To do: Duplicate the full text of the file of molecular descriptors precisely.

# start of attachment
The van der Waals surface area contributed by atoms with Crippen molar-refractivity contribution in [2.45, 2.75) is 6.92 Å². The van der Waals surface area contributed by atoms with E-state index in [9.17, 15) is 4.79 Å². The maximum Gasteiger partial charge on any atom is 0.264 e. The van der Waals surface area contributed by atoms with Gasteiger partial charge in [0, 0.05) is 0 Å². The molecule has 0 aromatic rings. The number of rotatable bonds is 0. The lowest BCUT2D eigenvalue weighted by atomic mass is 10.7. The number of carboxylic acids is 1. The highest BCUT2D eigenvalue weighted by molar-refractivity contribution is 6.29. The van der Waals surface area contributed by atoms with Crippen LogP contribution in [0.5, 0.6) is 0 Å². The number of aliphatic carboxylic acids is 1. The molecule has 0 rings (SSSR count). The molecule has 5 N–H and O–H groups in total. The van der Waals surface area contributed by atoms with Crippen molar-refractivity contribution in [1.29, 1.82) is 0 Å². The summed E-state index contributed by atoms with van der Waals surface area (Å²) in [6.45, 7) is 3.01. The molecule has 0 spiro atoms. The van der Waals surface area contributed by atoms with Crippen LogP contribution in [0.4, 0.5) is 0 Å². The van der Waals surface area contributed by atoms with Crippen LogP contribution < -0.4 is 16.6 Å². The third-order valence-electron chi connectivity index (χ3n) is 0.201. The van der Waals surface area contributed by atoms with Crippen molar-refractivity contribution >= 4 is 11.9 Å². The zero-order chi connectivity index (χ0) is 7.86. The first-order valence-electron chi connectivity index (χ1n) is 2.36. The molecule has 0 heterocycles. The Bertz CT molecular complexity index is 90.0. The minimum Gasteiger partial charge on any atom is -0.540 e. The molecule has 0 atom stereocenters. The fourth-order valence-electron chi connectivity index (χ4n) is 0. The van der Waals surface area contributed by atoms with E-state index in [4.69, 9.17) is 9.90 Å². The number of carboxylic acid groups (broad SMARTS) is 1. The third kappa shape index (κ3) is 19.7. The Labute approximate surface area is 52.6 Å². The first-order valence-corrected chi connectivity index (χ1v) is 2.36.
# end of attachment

The van der Waals surface area contributed by atoms with Crippen molar-refractivity contribution in [2.45, 2.75) is 6.92 Å². The van der Waals surface area contributed by atoms with E-state index in [9.17, 15) is 4.79 Å². The maximum Gasteiger partial charge on any atom is 0.264 e. The van der Waals surface area contributed by atoms with Gasteiger partial charge in [0, 0.05) is 0 Å². The molecule has 0 aromatic rings. The number of rotatable bonds is 0. The lowest BCUT2D eigenvalue weighted by atomic mass is 10.7. The number of carboxylic acids is 1. The highest BCUT2D eigenvalue weighted by molar-refractivity contribution is 6.29. The van der Waals surface area contributed by atoms with Crippen LogP contribution in [0.5, 0.6) is 0 Å². The number of aliphatic carboxylic acids is 1. The molecule has 0 rings (SSSR count). The molecule has 5 N–H and O–H groups in total. The van der Waals surface area contributed by atoms with Crippen molar-refractivity contribution in [1.29, 1.82) is 0 Å². The summed E-state index contributed by atoms with van der Waals surface area (Å²) in [6.45, 7) is 3.01. The molecule has 0 spiro atoms. The van der Waals surface area contributed by atoms with Crippen LogP contribution in [0.4, 0.5) is 0 Å². The van der Waals surface area contributed by atoms with Crippen LogP contribution < -0.4 is 16.6 Å². The third-order valence-electron chi connectivity index (χ3n) is 0.201. The van der Waals surface area contributed by atoms with Crippen molar-refractivity contribution >= 4 is 11.9 Å². The zero-order chi connectivity index (χ0) is 7.86. The first-order valence-electron chi connectivity index (χ1n) is 2.36. The molecule has 0 heterocycles. The Bertz CT molecular complexity index is 90.0. The minimum Gasteiger partial charge on any atom is -0.540 e. The molecule has 0 atom stereocenters. The fourth-order valence-electron chi connectivity index (χ4n) is 0. The van der Waals surface area contributed by atoms with E-state index in [4.69, 9.17) is 9.90 Å². The number of carboxylic acid groups (broad SMARTS) is 1. The third kappa shape index (κ3) is 19.7. The Labute approximate surface area is 52.6 Å². The first-order valence-corrected chi connectivity index (χ1v) is 2.36.